With the old year behind us and much of the new one ahead, before casting an eye to the future it seems right, especially given that we are talking about 2020, to look back and see just what a tortuous 12 months it was for the communications industry.
This time a year ago, a lot of the smart money and smart opinions were on 2020 being the year in which the accelerator pedal would be pushed down for comms, particularly mobile with 5G hitting top gear, with many predicting (and in some cases hoping for) use cases to be realised and translated into functioning businesses. And yet, while the Covid-19 pandemic did hinder the pace of 5G development, it most certainly did not put the brakes on the development of the communications industry as a whole. What we saw was not a slide back but a reshaping.
While the mass 5G roll-outs and use cases did not materialise as hoped, nor were they written off. Indeed, communications infrastructures, both fixed and mobile, became more important than ever before, and the year ended with increased investment in networks and 5G-related business set to soar.
A December 2020 study released by Qualcomm Technologies forecasts a potential 5G-related boom over the next 15 years, despite the Covid-19 pandemic’s effects on the global economy, with a 10.8% net increase in global 5G investment compared with the 2019 forecast, and an increase in 5G-related jobs to 22.8 million by 2035. These jobs and opportunities are going to be across the applications spectrum.
While successful applications for 5G to date have been within the consumer segment, it seems certain that more business-oriented use cases will come to the fore in 2021. Aiming to tap into this dynamic will be Three UK.
Driving 5G into business
Having spent 2020 laying the groundwork for a 5G network which, to date, has focused on consumer-centric services, Three UK has announced a greater emphasis on better addressing the business sector – an area it feels offers a great opportunity for growth. The firm’s achievements in 2020 will form the stakes in the ground for the forthcoming 12 months. These include improvements to its existing 4G network – with all 4G traffic now on the company’s cloud core infrastructure – the launch of 20 new datacentres, but principally the acceleration of 5G.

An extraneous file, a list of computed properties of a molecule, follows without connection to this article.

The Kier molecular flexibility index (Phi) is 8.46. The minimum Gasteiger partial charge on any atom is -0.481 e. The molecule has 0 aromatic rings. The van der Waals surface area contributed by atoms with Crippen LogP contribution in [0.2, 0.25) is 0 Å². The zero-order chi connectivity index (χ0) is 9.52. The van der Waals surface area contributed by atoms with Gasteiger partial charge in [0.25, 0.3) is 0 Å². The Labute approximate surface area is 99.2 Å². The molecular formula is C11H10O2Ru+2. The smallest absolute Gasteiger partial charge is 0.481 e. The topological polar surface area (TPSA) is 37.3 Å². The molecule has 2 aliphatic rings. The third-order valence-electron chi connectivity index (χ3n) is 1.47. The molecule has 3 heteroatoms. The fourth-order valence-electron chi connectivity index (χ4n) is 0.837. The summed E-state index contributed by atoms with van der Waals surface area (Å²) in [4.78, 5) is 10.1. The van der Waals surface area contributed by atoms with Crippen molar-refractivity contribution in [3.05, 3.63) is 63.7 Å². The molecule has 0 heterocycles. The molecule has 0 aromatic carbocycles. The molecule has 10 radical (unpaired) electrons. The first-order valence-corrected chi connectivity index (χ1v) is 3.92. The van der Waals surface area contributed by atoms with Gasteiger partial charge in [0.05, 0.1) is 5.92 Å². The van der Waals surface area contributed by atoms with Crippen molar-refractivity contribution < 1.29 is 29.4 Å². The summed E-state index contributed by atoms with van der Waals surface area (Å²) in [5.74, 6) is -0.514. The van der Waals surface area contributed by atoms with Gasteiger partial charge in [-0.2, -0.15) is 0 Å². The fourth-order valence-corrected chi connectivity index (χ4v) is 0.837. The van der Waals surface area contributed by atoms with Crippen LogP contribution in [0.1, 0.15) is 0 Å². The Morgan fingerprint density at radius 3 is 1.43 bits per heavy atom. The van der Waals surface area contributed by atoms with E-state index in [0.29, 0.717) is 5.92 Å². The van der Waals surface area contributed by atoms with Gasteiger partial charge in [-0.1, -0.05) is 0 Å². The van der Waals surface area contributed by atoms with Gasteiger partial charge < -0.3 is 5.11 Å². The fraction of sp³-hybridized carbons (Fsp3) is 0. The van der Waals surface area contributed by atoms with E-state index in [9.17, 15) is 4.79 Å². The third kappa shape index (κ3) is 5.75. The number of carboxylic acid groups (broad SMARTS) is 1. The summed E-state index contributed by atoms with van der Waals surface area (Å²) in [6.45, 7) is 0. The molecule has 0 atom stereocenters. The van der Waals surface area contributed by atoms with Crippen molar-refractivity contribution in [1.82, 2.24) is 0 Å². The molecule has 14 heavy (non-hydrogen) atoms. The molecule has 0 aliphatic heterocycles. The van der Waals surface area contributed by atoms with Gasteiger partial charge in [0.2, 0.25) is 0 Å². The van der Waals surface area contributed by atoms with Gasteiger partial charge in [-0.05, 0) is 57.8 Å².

Three’s 2021 go-to-market strategy will be centred around the further roll-out of 5G nets, 5G home broadband and a concentrated push into the business sector with offerings slated to launch in the second half of the year. The 5G networks are built around technology from Ericsson, a deployment decision made on the back of the UK government’s mandate to remove Huawei technology from the nation’s mobile infrastructure.
The company assures that it is going to build on the promises made in 2020, particularly around its network, which will see enhancements in the network experience and all other experiences for customers. At the heart of making sure this happens will be Three UK chief operating officer (COO) Susan Buttsworth. The executive has been with Three UK owner Hutchinson Group for 25 years, and with three UK since October 2019. When she came on board, the company did not have any 5G sites; at the end of 2020, it had around 1,000 in 154 locations across the UK.
Looking ahead at the challenges for 2021, she reiterates the promise about the network but adds that the new offer is really all about spectrum. “The network strategy is all around the customer and the connectivity for the customer. It’s actually our top priority,” she stresses. “We have got a really strong 5G spectrum position, multiple times more than the closest competitor in terms of our spectrum availability. As the customer requirements for bandwidth increase, it becomes even more important what our spectrum holdings are.”
Buttsworth reels off statistics as to what activity has been taking place at Three UK, not only in 5G but across the board. The company has done about 4,500 4G upgrades and is investing about £2bn in the network. The 4G upgrades are regarded to be as important as the number of 5G sites because the objective is about the network in total – not just about “5G, 5G and 5G”, she says.
That said, as an indication of how much the 5G business has grown, when Buttsworth arrived, the 5G core was carrying 18% of traffic – that figure is now up to 100% for 4G and 5G. While Three is still working under a contract with Huawei for essential equipment, Buttsworth is adamant that the company’s deal with Ericsson will mitigate any issues regarding the removal of the former’s technology from communications infrastructures going forward.
She reveals that Three UK changed its procurement strategy when the UK government first announced in January 2020 that it would exclude Huawei from networks, and proceeded immediately to engage with an alternative provider so that it would be in a strong position for the rest of the year. She adds that the company signed with Ericsson the day before the government’s second announcement regarding the issue in July 2020, which introduced much more stringent limitations.